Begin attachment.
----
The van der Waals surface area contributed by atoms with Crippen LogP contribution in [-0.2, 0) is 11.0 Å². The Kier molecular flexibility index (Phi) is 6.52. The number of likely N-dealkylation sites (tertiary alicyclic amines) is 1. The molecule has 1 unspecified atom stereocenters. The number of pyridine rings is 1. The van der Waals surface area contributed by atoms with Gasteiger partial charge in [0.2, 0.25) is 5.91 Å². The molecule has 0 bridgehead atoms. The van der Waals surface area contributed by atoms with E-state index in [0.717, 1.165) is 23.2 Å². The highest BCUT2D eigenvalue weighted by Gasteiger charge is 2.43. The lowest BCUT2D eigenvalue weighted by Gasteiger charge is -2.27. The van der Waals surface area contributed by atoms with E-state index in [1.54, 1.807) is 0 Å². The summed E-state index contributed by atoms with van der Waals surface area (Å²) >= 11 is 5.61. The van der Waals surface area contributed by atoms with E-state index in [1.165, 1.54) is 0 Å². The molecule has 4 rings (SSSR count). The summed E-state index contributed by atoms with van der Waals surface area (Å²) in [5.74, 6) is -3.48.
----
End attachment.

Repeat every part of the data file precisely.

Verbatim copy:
The van der Waals surface area contributed by atoms with Crippen LogP contribution in [-0.2, 0) is 11.0 Å². The Kier molecular flexibility index (Phi) is 6.52. The number of likely N-dealkylation sites (tertiary alicyclic amines) is 1. The molecule has 1 unspecified atom stereocenters. The number of pyridine rings is 1. The van der Waals surface area contributed by atoms with Gasteiger partial charge in [0.2, 0.25) is 5.91 Å². The molecule has 0 bridgehead atoms. The van der Waals surface area contributed by atoms with E-state index in [0.717, 1.165) is 23.2 Å². The highest BCUT2D eigenvalue weighted by Gasteiger charge is 2.43. The lowest BCUT2D eigenvalue weighted by Gasteiger charge is -2.27. The van der Waals surface area contributed by atoms with E-state index in [1.54, 1.807) is 0 Å². The summed E-state index contributed by atoms with van der Waals surface area (Å²) >= 11 is 5.61. The van der Waals surface area contributed by atoms with E-state index in [1.165, 1.54) is 0 Å². The molecule has 4 rings (SSSR count). The summed E-state index contributed by atoms with van der Waals surface area (Å²) in [5.74, 6) is -3.48.